Sunday, September 25, 2005
J took a 4000' tow and only got 22 minutes out of it, reporting one area of weak lift right near the Initial Point, at pattern altitude, therfore hard to exploit. I also took a 4000' tow. I should have let off at about 3700' because we went through some OK lift. After I released I went back to that spot but could not find anything.
This was only my third flight in the PW-5, as I've been flying the Grob 103 lately. My takeoff was fine but on tow it seemed a bit squirrely, and I had to make an effort to stay slightly above the towplane. Not too bad, but something to work on. Using a lighter touch on the stick seemed to help.
Off tow, I found it very comfortable to fly. My other flights in the PW-5 were on stronger, turbulent days and I got bounced around pretty well. Today was (unfortunately) quite smooth. I finally did find a bit of lift at about 1500' AGL but only worked it up about 300' before losing it all very quickly to the sink monster.
Pattern and landing were good. Light crosswind from the left. I got a little slow after the flare, but because I had stalled a landing some weeks before I was prepared. I adjusted well with elevator and spoilers and had a smooth, straight touchdown in the box and great rollout.
I had been hoping for a fairly relaxed, satisfying flight and I got it... but short, only 30 minutes since I couldn't find much lift.
Just before takeoff, my PDA/GPS combo got into some sub-screen of SeeYou Mobile that I could not get out of. I didn't want to delay takeoff, so I put it away and ignored it. So I still have not had an opportunity to try it out in flight.
Sunday, September 11, 2005
The last post was basically a description of the weekend's flights. But what did I learn? What do I think?
Out of my approximately 130 flights so far, only 7 or 8 landings have been on an asphalt runway, although we have one at my home field. I think our training should include runway landings, but it doesn't. That's partly because my local field's rules require students to land in the dirt, and only private pilots and the commercial pilots of the FBO may land on the runway. I think we should address this with our club board and the gliderport operator.
The club took a field trip to Tehachapi over the holiday weekend, bringing along the PW5 and the Grob 103. I've flown there before with other pilots in a Blanik, and this time I was looking forward to flying solo over the mountains or maybe flying cross-country with another pilot. It didn't quite work out that way but I had a good time and learned quite a bit.
The winds were not favorable much of the weekend, south or north at 10-15 kt much of the time. At Tehachapi, a south or north wind (a) makes for crosswind landings, (b) blows out the thermals, and (c) does not favor shear line formation.
So I didn't fly Sat. - hardly anyone did. Sun. was better, so I did what I thought would be a checkout flight over the mountains with an instructor. (I have my cert, but club rules require an instructor checkout for new environments in club ships.) It turned out that the lift wasn't working over the mountains so we thermaled over the valley for about an hour. We spent quite a bit of time working on getting the most out of the best side of a thermal, and tighter control of speed and bank angle. We had up to 5 ships at a time in the same thermal, and unlike other gaggles I've been in, we were often at nearly the same altitude. So I got some good practice at spacing and speed control and lookout.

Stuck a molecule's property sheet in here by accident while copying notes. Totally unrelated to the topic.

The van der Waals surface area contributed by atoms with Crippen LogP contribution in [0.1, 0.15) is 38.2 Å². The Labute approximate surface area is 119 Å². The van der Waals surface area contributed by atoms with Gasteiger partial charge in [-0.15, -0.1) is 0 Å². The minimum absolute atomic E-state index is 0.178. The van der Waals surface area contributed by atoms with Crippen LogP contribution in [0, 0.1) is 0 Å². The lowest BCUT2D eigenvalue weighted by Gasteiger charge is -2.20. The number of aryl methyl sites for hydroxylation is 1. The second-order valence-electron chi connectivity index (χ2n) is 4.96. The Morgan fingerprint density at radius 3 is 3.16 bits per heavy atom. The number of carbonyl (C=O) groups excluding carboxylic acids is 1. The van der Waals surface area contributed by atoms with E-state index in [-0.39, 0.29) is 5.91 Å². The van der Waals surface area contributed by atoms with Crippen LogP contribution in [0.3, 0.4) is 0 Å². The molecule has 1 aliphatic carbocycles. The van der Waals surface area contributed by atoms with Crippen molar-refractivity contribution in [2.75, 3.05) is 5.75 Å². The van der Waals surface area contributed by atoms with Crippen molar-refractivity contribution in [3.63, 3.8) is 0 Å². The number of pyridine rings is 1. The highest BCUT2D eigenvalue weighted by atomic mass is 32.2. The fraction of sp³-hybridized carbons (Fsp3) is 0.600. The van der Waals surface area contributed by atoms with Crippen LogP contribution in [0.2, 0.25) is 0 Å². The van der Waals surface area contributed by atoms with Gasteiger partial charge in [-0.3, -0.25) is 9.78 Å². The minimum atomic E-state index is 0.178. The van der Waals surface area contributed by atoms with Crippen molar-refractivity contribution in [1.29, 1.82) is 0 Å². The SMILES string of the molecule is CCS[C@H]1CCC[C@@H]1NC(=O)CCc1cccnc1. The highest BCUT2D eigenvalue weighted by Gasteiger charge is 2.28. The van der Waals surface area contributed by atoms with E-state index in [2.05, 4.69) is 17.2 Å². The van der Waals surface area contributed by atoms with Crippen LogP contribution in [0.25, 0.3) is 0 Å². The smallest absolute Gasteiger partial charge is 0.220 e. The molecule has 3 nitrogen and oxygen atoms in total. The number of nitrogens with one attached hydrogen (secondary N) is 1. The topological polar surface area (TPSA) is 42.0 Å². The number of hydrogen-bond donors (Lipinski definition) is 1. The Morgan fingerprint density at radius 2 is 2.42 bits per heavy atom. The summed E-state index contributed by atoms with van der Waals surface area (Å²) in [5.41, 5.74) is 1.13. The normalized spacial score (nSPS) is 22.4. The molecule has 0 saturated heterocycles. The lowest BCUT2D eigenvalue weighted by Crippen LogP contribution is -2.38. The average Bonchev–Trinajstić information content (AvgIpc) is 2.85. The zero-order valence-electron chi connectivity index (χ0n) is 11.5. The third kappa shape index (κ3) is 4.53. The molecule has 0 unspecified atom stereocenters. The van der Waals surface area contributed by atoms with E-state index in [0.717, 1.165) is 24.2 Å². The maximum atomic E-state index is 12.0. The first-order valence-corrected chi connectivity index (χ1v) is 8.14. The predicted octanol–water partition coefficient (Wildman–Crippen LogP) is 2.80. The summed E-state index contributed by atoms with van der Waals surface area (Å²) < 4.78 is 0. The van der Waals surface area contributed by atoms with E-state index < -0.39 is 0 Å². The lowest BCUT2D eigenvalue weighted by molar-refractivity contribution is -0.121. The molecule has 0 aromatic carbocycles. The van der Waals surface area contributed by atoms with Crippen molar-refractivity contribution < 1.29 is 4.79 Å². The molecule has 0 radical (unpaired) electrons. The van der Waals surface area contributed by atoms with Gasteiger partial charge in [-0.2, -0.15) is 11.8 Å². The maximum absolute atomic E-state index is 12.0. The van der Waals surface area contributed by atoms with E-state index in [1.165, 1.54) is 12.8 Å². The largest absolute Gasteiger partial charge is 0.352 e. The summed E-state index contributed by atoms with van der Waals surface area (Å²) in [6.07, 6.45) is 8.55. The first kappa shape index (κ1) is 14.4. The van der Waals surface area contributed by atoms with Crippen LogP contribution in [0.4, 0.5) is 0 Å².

My landing was good but my rollout was terrible. Unlike Hemet, where we land in 800x300 feet of dirt, Mountain Valley Airport has two asphalt runways, one for power and one for gliders. I don't know how long the glider runway is - maybe 3000', but only about 8 feet wide! Think about that - an 8' wide runway to land a 50' wide aircraft! Last year I had landed there 3 times, and I think some of them were on the wider power runway, and in the Blanik, which has a swiveling tailwheel. The Grob has fixed wheels, so steering is harder. I was all over the place and, sincer there were gliders staged in the center of the runway for takeoff, I was concerned about running into them, so I braked too much and stopped way short. So... It wasn't unsafe, but it certainly wasn't pretty! After that, I knew I'd need some more flights with CFI before I'd get signed off to fly the Grob solo here. The wind came up again, so no one flew very late into the afternoon.
Monday morning was pretty calm. Several of us did pattern flights. I did two, and both were good landings and good rollouts, much straighter and rolled nicely back to the starting line, stopping perfectly level! So CFI signed me off for solo. Unfortunately the lift got a late start, and the crosswind returned - not strong, but definitely cross. A couple of us were going to fly again but with the late start and marginal lift and knowing we had to tear down both gliders and drive home, we gave up and stayed on the ground.